means to arm the state military institutions that the Founders knew as the
militia and we know as the National Guard?

Those stark choices shrink our history into cartoonish simplicity. The
real story is far more complex and illuminating. At the nation's
beginning, there was a variety of middle ways regarding militias, a set of
expectations and boundaries built in culture and enforced by community.

In a box at the Rhode Island Historical Society, a contract describes the
creation of a militia in Kent County during the crisis year of 1774. "We
the subscribers do unanimously join to establish and constitute a military
independent company," reads an agreement signed by dozens of local men.
"That on every Tuesday and Saturday in the afternoon for the future, or as
long as occasion require it shall be judg'd necessary or expedient a
Meeting to be held at the House of William Arnold in East Greenwich for
the Purpose aforesaid."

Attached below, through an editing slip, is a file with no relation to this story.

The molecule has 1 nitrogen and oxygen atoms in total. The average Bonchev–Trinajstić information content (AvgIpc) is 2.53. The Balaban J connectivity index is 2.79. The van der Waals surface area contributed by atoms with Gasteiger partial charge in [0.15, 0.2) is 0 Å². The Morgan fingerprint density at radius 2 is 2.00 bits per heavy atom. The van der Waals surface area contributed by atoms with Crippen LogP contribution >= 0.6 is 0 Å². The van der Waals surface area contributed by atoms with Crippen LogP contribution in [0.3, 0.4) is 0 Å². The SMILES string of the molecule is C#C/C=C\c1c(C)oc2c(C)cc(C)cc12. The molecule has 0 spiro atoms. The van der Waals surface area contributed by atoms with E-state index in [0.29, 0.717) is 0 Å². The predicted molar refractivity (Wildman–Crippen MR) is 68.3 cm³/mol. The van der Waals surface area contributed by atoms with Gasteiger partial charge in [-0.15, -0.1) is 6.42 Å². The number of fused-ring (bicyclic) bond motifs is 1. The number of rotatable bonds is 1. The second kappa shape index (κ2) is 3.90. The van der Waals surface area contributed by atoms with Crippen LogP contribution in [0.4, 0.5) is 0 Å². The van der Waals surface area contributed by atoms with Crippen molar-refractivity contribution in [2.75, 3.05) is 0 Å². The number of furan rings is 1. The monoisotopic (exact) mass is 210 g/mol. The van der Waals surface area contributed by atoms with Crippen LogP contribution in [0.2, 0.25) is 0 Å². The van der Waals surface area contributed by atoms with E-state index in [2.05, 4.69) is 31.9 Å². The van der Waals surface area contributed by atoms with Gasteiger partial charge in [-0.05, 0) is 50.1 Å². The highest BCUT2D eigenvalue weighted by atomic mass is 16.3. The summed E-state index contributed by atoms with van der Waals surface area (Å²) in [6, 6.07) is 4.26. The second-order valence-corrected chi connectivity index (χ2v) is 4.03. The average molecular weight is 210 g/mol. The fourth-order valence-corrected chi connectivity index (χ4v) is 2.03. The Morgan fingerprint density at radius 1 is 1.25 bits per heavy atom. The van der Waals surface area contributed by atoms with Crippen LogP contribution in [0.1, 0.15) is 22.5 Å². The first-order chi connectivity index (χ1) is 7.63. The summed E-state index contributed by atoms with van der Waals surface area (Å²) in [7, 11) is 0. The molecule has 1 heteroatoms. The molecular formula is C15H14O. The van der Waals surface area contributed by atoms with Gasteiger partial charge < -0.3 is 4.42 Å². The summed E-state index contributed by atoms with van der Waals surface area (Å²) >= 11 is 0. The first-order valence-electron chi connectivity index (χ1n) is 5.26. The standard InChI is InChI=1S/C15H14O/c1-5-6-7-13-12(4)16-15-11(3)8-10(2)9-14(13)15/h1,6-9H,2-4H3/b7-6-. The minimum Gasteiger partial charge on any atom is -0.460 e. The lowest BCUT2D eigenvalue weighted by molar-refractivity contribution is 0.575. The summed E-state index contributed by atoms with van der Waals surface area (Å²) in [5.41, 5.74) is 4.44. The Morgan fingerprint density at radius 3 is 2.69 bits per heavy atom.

You and Bill and I hereby agree to make an army, and let's meet at Bill's
house to practice.

Formed by an agreement between armed individuals, the Kentish Guards
became a militia organization without being a government institution,
though the members would soon approach the colonial government of Rhode
Island for a charter. It was a "militia of association," built in equal
measure from multiple foundations. The men of the Kentish Guards weren't a
militia merely because they each owned guns, and they weren't a militia
because the government said they were. They became a militia when they
talked among themselves, agreed on rules and a shared purpose, and signed
a mutual contract. They were a militia as a community.